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Effect of gypsum and deep ripping treatments on lucerne productivity under spray and flood irrigation on a red-brown earth

A.J. Taylor and R.A. Olsson

Department of Agriculture, Victoria. Irrigation Research Institute, Tatura. 3616.

In Northern Victoria, lucerne is grown under irrigation on shallow red-brown earths having massive B horizons of low permeability. Precision land grading is commonly used to provide adequate slope for surface drainage. However, low infiltration rates and limited soil water storage reduces the yield potential of lucerne. This paper describes two experiments aimed at enhancing water supply for transpiration by overcoming recognised soil physical restrictions.


In 1979, two field experiments a) spray irrigated and b) flood irrigated (0.13% slope) each 5.5 ha in area were sown to lucerne (cv. Dekalb brand 167). In each experiment, treatments were applied in bays 23x300 m and replicated twice prior to sowing. The soil amelioration treatments were; i) Control - no ripping, no applied gypsum, ii) gypsum, broadcast at 12 t ha-1 and mixed into the soil by scarifying to 100 mm depth, iii) soil profile deep ripped to 0.6 m depth at 1 m tine spacings in one direction plus gypsum as above and iv) deep ripped to .6 m depth in two directions plus gypsum as above. In both experiments two irrigations per cut were applied. The depth of water penetration at irrigation way. measured using a cone penetrometer within 24 hrs of irrigation.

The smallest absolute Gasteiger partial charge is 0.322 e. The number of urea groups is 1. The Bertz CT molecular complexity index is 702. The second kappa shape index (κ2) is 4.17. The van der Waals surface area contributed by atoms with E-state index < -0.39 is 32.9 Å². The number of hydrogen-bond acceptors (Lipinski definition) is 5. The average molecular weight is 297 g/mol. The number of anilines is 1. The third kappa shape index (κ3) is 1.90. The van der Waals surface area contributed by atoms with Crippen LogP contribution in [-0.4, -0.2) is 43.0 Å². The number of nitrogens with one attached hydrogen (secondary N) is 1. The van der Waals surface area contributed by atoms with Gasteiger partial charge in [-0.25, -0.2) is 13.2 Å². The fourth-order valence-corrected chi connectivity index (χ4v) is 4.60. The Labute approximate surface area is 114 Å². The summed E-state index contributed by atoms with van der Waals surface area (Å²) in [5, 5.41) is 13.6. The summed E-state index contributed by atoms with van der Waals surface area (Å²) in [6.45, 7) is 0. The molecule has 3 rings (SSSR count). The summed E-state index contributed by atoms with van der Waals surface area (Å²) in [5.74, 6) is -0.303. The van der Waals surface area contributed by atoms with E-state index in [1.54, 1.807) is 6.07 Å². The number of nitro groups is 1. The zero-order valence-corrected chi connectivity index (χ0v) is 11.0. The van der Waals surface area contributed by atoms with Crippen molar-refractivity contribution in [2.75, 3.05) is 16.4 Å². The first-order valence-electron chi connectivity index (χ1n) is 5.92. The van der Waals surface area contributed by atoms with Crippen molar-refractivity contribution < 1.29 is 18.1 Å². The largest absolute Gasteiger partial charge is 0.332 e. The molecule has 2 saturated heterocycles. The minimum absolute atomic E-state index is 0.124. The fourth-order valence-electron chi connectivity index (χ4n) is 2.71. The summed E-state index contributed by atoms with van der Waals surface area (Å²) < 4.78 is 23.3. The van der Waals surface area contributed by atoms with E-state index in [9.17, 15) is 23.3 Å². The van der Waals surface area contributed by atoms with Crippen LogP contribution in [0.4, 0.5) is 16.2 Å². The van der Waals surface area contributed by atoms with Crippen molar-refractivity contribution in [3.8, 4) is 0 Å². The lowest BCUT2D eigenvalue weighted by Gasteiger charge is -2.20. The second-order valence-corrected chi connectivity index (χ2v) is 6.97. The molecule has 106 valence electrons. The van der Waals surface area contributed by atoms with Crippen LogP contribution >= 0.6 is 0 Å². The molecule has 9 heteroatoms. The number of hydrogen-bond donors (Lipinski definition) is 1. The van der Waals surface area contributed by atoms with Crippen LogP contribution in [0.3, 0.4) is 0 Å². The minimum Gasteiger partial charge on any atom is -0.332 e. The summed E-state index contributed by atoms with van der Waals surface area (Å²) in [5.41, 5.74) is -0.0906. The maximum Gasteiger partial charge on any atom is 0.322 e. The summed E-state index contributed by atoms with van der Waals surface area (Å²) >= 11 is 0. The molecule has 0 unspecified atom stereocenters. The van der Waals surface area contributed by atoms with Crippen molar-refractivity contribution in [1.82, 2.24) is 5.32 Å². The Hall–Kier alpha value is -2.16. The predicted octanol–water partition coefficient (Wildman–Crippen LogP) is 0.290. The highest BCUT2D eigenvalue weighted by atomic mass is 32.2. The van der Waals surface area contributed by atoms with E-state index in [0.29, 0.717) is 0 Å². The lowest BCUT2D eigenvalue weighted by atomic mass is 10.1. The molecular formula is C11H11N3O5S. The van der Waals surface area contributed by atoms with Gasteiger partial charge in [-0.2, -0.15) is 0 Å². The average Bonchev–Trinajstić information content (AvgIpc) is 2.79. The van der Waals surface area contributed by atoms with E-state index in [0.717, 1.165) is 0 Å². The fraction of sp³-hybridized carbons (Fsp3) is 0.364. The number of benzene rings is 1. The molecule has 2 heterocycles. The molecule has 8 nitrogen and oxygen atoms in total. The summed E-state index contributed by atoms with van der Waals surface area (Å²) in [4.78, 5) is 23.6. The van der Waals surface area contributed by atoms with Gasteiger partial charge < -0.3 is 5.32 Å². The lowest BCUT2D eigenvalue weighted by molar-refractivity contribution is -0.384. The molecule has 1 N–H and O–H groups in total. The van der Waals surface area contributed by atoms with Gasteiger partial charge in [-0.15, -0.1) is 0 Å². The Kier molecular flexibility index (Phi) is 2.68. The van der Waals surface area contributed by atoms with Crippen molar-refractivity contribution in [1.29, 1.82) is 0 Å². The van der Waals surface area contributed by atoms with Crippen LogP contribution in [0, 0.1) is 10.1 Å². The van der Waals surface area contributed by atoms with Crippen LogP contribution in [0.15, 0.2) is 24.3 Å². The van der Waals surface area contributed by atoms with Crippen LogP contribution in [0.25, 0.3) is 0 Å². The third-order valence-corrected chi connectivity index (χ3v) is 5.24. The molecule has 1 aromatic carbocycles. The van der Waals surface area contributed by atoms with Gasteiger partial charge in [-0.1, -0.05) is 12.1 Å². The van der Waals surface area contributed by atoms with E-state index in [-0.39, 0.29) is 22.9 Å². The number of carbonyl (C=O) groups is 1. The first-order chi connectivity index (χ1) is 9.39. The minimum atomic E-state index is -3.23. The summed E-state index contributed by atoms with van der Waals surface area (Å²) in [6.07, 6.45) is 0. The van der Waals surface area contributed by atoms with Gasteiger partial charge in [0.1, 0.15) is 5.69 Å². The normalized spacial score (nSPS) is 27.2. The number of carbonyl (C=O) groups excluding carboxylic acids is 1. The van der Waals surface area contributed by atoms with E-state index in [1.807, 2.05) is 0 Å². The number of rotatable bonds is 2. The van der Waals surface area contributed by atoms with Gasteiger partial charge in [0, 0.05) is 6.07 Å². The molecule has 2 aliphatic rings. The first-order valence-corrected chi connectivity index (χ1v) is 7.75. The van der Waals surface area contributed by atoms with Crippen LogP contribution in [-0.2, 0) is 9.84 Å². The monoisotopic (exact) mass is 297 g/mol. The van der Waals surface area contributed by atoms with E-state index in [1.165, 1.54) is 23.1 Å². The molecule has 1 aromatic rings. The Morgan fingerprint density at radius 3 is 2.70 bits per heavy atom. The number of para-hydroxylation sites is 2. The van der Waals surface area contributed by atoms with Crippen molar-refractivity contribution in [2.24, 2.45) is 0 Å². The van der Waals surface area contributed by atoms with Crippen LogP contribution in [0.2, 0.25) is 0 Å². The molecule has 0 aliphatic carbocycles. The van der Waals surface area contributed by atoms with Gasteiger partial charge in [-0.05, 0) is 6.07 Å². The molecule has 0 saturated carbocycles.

Results and Discussion

All soil amelioration treatments out-yielded the control plots each year in both the spray and flood irrigated experiments (Table 1).

Table 1. Lucerne hay yields (t ha-1) for 3 years after establishment 1980/81, 1981/82 and 1982/83.

In the spray experiment the ripped and gypsum treatments produced consistently higher yields over three years than gypsum alone. Under flood, however, there was no apparent yield advantage of ripping over gypsum on this site. Lucerne yield increased in direct proportion to the additional water made available for transpiration in the ameliorated soils by deeper wetting of the soil profile at irrigation (r2 of linear regression equations were 0.81 and 0.78 for spray and flood respectively). In the spray experiment lucerne yield was increased by 60% as the mean depth of water penetration was increased from 41 cm to 73 cm depth as the result of ripping plus gypsum.

The work emphasizes the importance of the subsoil as a source of water for transpiration while the sustained water intake and yield in the ameliorated soils over three years demonstrates their stability over time.

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